None of the things I’ve seen or places I’ve visited on this last trip to Israel were new to me. Between the six times I’ve been here, there are few places in this country where I have not tread, and yet as I stood on a rooftop in Tsfat looking over the valley beneath I was overcome with the awe of Our Survival.
Minutes earlier I walked through an ancient synagogue which bore a hole in one of its walls from the shrapnel of a bomb. At the time of the explosion, 1967, the synagogue was full of worshippers, but none were injured from this burning piece of metal as they were simultaneously bowed as it whizzed over their backs and into the wall. It was but one piece of shrapnel and it is possible none would have died had it hit them, but at that moment that hole represented 4000 years of my people’s struggle, and there was little I could do about myself.
Instead of passing, the emotion further flooded my already leaking ducts when I came to the rooftop overlooking the valley. I saw the place where the source of every living civilization has trodden. From the far reaches of Europe and Asia and the Americas to the very cradle of humanity in Africa – all peoples at some point traversed the valley I now beheld. The great human migration came over this tiny, tiny land, a land to which we have desperately clung for countless millennia, but which has always eluded us as we were flung, time and again, into the far reaches of the globe.
With the valley below me blurred, my mind took me back 10 years when I first stood at the Kotel (the Western Wall of the Temple Mount in Jerusalem). There have been very few dull periods in my life, in fact, looking back, there is a certain maniacal ribbon along which I have soared and which has brought me countless incredible experiences. But this moment, 10 years ago, in the holiest place for Jews around the world, stands out more clearly than almost anything else in my life.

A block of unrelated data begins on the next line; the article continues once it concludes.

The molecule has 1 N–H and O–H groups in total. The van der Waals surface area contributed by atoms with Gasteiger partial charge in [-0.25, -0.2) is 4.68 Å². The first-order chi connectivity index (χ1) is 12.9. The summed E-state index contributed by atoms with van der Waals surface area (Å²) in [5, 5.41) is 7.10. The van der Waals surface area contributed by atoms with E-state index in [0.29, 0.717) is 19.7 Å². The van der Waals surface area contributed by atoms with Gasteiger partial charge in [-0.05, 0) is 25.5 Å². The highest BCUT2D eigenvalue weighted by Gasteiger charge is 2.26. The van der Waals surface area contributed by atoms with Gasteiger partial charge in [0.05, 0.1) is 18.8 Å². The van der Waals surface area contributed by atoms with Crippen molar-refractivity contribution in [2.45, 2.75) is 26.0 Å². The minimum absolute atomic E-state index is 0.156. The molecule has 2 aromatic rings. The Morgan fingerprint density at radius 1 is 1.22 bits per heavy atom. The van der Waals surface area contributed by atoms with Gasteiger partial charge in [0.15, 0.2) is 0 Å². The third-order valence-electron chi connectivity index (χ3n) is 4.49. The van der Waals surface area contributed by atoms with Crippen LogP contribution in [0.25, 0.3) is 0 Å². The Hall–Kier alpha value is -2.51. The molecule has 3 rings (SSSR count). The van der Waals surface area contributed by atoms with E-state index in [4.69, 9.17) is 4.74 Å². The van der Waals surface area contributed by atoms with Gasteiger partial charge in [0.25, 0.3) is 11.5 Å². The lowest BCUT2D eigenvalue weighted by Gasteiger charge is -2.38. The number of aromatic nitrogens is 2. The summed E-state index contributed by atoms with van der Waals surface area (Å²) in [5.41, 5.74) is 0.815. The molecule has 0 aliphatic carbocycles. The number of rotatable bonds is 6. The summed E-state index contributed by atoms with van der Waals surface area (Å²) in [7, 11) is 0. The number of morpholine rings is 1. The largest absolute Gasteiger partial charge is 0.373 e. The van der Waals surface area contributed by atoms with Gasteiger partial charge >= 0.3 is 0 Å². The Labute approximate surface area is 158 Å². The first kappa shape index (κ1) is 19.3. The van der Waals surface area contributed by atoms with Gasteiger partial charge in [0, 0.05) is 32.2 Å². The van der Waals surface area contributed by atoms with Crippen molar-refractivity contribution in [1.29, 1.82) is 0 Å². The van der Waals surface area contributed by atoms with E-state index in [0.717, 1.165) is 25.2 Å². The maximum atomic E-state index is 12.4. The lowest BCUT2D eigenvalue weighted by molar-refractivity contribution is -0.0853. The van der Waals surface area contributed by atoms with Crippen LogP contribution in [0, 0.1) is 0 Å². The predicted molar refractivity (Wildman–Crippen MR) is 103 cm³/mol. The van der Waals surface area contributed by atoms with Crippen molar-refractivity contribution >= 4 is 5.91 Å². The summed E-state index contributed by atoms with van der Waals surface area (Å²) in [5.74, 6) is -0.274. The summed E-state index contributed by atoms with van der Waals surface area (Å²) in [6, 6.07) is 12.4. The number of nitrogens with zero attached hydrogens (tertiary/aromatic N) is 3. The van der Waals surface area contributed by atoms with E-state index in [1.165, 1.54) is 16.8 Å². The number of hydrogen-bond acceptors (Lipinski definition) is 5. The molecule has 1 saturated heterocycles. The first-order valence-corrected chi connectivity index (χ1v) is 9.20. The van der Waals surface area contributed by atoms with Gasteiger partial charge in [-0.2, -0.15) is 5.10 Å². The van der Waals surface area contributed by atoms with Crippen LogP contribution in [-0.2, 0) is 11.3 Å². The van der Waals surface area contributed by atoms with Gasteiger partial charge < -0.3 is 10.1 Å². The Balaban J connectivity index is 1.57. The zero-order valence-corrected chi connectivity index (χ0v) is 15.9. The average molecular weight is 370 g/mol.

10 years ago I stood at the Kotel for the first time.
I stood there on a Friday night, as the Sabbath was beginning. I stood in a throng of hundreds of other men waiting to begin the prayer to welcome the coming of the sacred day. There was a moment of strange silence amongst this crowd of Jews. Usually we are loud and expressive and excitable, but at that moment we all seemed to stand still, breathless, waiting for the moment that no toll of bells would tell us arrived, but one which we would all recognize – the beginning of Shabbat.
At the time I was not aware of this moment, I only become aware of it once it had passed. The awful stillness was broken by a single rabbi’s cry to God, the opening of the first prayer, and it was quickly taken up by the mass facing the Western Wall. It was little more than a syllable that pierced the air before the others joined their voices to the chorus praising a God in which I did not believe. A chorus singing their exaltation to His greatness, and their gratitude to Him. I was engulfed by the wave of praise raised towards the heavens, but by then, just like the moment of silence that came before, I was unaware. That single burst from our rabbi, the burst that broke the silence, sent me into uncontrollable convulsions of inexplicable tears. For what seemed like eternity I stood, limply pressed against a brother’s shoulder, overcome with… to this day I do not know what. There was no reason to grieve, nor was I overcome by a discovery of God. And while there was some cause to rejoice it was not so great that tears should flow uncontrollably for a quarter of an hour.
In retrospect I think I was overcome by the experience of being – of being Jewish.
I stood surrounded by Jews, more Jews than I have ever seen in one place. We stood at the holiest place in the world for us, and we were able to do so in spite of the countless efforts of history to erase us from this world. We were able to stand there because a group of young, selfless men fought their way up the rocky Judean hills against the Jordanian army. And because when those boys reached the city of David and donned a Tallis andKippah over their uniforms, and pushed the guns slung over their shoulders to the side so that they could hold the Torah, and pressed their faces to the ivy covered wall of our ancient temple mount and said that never again will the world deny us what they so hypocritically always had themselves: a home.
Maybe it was because I realized the dream of a thousand generations when I stepped up and touched the ancient wall. Maybe because one of the things that makes us Jewish is the inexplicable tie we have to a multi-thousand year history. A tie born of our miraculously staying together even though we were so often scattered over the globe. This is something very few people in this world can say – that they have a shared consciousness which developed over thousands of years of resisting conversions and rape and displacement and against all odds staying a family.